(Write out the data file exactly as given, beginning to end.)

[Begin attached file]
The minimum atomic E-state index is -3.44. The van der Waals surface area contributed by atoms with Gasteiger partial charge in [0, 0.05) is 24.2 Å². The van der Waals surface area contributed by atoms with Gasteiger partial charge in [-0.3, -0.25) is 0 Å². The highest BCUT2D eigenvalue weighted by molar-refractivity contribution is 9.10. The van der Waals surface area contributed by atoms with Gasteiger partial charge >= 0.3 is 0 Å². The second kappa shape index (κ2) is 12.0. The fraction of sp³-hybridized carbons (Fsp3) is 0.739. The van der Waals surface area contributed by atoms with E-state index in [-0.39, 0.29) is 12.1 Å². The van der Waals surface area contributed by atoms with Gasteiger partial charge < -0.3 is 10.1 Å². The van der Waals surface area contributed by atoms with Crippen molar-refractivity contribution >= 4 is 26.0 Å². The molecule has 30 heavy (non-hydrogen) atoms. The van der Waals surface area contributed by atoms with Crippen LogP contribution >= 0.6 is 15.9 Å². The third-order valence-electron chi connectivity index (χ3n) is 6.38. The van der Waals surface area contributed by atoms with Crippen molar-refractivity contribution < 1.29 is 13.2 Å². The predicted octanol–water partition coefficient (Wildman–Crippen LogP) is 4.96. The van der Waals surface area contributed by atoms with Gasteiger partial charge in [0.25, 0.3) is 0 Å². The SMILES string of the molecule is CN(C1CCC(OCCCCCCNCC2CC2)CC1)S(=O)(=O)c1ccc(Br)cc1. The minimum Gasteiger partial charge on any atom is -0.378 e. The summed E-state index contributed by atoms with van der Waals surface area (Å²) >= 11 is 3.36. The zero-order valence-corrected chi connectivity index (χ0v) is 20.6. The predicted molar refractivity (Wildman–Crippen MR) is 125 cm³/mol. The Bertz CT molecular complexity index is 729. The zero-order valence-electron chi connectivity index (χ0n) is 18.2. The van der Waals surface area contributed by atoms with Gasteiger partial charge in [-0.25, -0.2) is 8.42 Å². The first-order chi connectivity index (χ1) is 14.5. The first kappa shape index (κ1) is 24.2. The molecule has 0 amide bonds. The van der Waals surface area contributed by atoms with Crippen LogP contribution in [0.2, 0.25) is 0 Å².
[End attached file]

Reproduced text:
The minimum atomic E-state index is -3.44. The van der Waals surface area contributed by atoms with Gasteiger partial charge in [0, 0.05) is 24.2 Å². The van der Waals surface area contributed by atoms with Gasteiger partial charge in [-0.3, -0.25) is 0 Å². The highest BCUT2D eigenvalue weighted by molar-refractivity contribution is 9.10. The van der Waals surface area contributed by atoms with Gasteiger partial charge >= 0.3 is 0 Å². The second kappa shape index (κ2) is 12.0. The fraction of sp³-hybridized carbons (Fsp3) is 0.739. The van der Waals surface area contributed by atoms with E-state index in [-0.39, 0.29) is 12.1 Å². The van der Waals surface area contributed by atoms with Gasteiger partial charge < -0.3 is 10.1 Å². The van der Waals surface area contributed by atoms with Crippen molar-refractivity contribution >= 4 is 26.0 Å². The molecule has 30 heavy (non-hydrogen) atoms. The van der Waals surface area contributed by atoms with Crippen LogP contribution >= 0.6 is 15.9 Å². The third-order valence-electron chi connectivity index (χ3n) is 6.38. The van der Waals surface area contributed by atoms with Crippen molar-refractivity contribution < 1.29 is 13.2 Å². The predicted octanol–water partition coefficient (Wildman–Crippen LogP) is 4.96. The van der Waals surface area contributed by atoms with Gasteiger partial charge in [0.25, 0.3) is 0 Å². The SMILES string of the molecule is CN(C1CCC(OCCCCCCNCC2CC2)CC1)S(=O)(=O)c1ccc(Br)cc1. The minimum Gasteiger partial charge on any atom is -0.378 e. The summed E-state index contributed by atoms with van der Waals surface area (Å²) >= 11 is 3.36. The zero-order valence-corrected chi connectivity index (χ0v) is 20.6. The predicted molar refractivity (Wildman–Crippen MR) is 125 cm³/mol. The Bertz CT molecular complexity index is 729. The zero-order valence-electron chi connectivity index (χ0n) is 18.2. The van der Waals surface area contributed by atoms with Gasteiger partial charge in [-0.25, -0.2) is 8.42 Å². The first-order chi connectivity index (χ1) is 14.5. The first kappa shape index (κ1) is 24.2. The molecule has 0 amide bonds. The van der Waals surface area contributed by atoms with Crippen LogP contribution in [0.2, 0.25) is 0 Å².